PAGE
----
Having a moment of frustration that’s driving you mad? Did you fall off the language learning bandwagon? Do you need some extra motivation? Let’s explore options for those of use who really need to get back into the swing of learning languages again.
Let’s start by taking it back to your original reasons for learning your target language. What did you want to get out of it? What was the main purpose you were trying to get out it? Did you actually really want to learn your target language? If not, why are you still learning? What do you still hope to achieve from learning this language? (or these languages). Discover your why. Is your target language apart of your cultural identity and thus, incredibly important for you to learn? Do you plan on travelling to a country or countries that speak your target language natively? What makes the language fascinating to you?
Example: Many learners of Japanese want to be able to read manga and watch animé without having to rely on English subtitles.
This is the reason why many disingenuous manga and animé fans fail to learn Japanese fluently. Their intentions are only based on a fandom which may end up just being a fad in their life or just a hobby. Now I am not tearing down manga and animé fans but, if that’s their only reason for learning Japanese, then they need to find more genuine reasons for learning Japanese. Such as learning about Japanese culture (outside of the pop culture), being able to have a fluent conversation with native speakers about subjects that matter most to them, travelling around Japan without needing English as a crutch, and so on and so forth. Just saying you want to learn a new language is not enough. You need to TAKE ACTION on it. Do it today. Do it NOW! Do something! ANYTHING! in your target language. You get the idea. Preaching aside. Knowing your why is going to be what moves you forward in your target language. Preaching aside.
Get Organised! Or at least have a regular ritual for it!
This is not as hard you think. It could just be setting the intention every single day to devote to your new language(s) for a specific amount of time day. It doesn’t need to be complex. It could be a simple to do list if you wanted it to be. Just have something that’s going to endure that you’re consistently learning your language. If you need to switch it up here and there, do it! If you need a totally new way to approach it, do it! Don’t keep making excuses as to why you cannot do it. I would recommend getting a time management app such as ClearFocus (if you have an Android smartphone) to help you stay on track. Just saying: “I want to learn French someday.” for example is not going to help you get further in your French (or whatever language you are learning) studies. In fact, if you’ll probably give up or not bother trying because you are genuinely motivated to learn your target languages. Write down the steps you plan on taking to get on the eventually journey to fluency. Don’t make fluency itself as a goal as that is simply too broad.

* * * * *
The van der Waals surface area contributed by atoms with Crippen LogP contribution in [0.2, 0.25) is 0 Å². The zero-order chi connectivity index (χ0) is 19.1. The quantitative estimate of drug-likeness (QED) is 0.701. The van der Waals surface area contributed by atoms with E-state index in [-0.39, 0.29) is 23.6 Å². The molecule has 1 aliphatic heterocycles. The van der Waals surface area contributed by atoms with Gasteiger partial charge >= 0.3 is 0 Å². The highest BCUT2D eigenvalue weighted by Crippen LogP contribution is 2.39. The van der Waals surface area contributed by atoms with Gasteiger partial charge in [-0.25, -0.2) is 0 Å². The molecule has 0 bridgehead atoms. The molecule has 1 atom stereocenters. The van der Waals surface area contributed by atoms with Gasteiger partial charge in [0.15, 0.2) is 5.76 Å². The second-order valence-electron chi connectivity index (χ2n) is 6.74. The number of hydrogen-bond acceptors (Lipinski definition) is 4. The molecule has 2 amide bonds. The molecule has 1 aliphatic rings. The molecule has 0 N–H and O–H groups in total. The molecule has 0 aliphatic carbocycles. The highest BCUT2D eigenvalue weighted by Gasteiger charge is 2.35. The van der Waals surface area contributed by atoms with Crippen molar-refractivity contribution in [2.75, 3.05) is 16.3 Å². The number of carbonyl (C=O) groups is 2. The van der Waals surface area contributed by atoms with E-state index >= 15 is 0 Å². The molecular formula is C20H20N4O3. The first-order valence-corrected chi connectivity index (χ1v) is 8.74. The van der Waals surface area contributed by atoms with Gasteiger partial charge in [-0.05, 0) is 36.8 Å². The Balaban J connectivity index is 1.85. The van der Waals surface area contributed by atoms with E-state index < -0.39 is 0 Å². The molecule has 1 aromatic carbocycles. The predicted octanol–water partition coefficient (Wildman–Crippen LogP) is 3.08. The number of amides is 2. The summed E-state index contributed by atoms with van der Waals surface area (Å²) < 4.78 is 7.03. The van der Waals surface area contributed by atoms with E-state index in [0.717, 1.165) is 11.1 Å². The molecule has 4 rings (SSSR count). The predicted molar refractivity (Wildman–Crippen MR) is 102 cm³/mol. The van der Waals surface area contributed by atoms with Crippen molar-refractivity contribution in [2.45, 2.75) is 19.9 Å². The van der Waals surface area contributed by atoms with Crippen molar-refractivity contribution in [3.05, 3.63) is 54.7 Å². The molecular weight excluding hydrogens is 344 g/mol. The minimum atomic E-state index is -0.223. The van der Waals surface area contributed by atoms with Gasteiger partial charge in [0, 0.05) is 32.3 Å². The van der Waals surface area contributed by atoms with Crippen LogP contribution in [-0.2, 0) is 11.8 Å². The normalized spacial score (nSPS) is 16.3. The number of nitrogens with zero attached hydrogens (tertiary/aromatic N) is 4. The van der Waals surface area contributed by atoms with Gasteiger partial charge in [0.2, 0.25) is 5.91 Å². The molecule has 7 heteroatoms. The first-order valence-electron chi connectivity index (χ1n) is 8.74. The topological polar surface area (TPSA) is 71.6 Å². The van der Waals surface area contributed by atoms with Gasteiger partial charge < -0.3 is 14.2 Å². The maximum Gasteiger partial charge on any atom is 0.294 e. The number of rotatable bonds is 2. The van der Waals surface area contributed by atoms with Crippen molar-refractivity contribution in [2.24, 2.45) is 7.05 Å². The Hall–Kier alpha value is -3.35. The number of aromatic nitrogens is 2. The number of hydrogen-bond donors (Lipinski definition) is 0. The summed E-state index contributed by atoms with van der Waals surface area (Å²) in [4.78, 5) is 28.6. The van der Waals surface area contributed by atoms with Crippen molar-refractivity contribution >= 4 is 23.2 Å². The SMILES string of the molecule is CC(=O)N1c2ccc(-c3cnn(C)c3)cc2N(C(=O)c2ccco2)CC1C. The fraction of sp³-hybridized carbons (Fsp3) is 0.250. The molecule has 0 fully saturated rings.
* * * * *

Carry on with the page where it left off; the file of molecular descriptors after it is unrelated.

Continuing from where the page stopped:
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Review Flashcards and SRS (Spaced Repetition Systems)
Going over vocabulary and phrases you already learned can help reinforce what you’ve forgotten. There are times where I have learnt so many words and phrases at one time and forgot them shortly after. The reason was no reviewing what I had already learned. Spaced Repetition Systems are great for retaining vocabulary and phrases from the point of almost forgetting them. Memrise is a blessing and a curse for this because of it’s user generated content. You can either find fantastic sets of words and phrases to learn and others not so much. I would definitely recommend using the Memrise app if you’re on the go as well. The LingQ app is great for reviewing not just 1 set of flashcards but 4! That provides you with 4 different ways to strengthen your capacity in the language of your choice. Review what’s relevant to you and what you’re going to use. Rather than random words and phrases that don’t serve a purpose to you. You can also use FlashSticks too!